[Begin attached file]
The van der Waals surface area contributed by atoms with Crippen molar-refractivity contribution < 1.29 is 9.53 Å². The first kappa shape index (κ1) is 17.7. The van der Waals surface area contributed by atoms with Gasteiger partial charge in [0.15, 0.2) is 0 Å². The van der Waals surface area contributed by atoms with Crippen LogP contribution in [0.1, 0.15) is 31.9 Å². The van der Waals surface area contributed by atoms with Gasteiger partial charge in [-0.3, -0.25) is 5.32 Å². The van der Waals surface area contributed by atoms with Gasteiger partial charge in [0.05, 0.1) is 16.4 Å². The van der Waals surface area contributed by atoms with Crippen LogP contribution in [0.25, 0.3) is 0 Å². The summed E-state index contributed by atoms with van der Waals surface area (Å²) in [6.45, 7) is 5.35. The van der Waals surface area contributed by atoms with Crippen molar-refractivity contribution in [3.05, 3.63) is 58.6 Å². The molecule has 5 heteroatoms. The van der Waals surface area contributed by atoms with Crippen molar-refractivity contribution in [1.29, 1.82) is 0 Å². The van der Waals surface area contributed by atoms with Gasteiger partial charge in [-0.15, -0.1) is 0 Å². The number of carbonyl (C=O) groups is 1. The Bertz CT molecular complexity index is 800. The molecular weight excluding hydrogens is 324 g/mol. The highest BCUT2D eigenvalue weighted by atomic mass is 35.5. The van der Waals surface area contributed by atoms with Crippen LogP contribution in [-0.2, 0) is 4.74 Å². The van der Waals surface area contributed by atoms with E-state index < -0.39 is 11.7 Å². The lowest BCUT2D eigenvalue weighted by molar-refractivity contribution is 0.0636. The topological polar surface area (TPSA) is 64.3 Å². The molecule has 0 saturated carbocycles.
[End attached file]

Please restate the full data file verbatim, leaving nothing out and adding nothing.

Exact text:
The van der Waals surface area contributed by atoms with Crippen molar-refractivity contribution < 1.29 is 9.53 Å². The first kappa shape index (κ1) is 17.7. The van der Waals surface area contributed by atoms with Gasteiger partial charge in [0.15, 0.2) is 0 Å². The van der Waals surface area contributed by atoms with Crippen LogP contribution in [0.1, 0.15) is 31.9 Å². The van der Waals surface area contributed by atoms with Gasteiger partial charge in [-0.3, -0.25) is 5.32 Å². The van der Waals surface area contributed by atoms with Gasteiger partial charge in [0.05, 0.1) is 16.4 Å². The van der Waals surface area contributed by atoms with Crippen LogP contribution in [0.25, 0.3) is 0 Å². The summed E-state index contributed by atoms with van der Waals surface area (Å²) in [6.45, 7) is 5.35. The van der Waals surface area contributed by atoms with Crippen molar-refractivity contribution in [3.05, 3.63) is 58.6 Å². The molecule has 5 heteroatoms. The van der Waals surface area contributed by atoms with Crippen molar-refractivity contribution in [1.29, 1.82) is 0 Å². The van der Waals surface area contributed by atoms with Gasteiger partial charge in [-0.15, -0.1) is 0 Å². The number of carbonyl (C=O) groups is 1. The Bertz CT molecular complexity index is 800. The molecular weight excluding hydrogens is 324 g/mol. The highest BCUT2D eigenvalue weighted by atomic mass is 35.5. The van der Waals surface area contributed by atoms with Crippen LogP contribution in [-0.2, 0) is 4.74 Å². The van der Waals surface area contributed by atoms with E-state index < -0.39 is 11.7 Å². The lowest BCUT2D eigenvalue weighted by molar-refractivity contribution is 0.0636. The topological polar surface area (TPSA) is 64.3 Å². The molecule has 0 saturated carbocycles.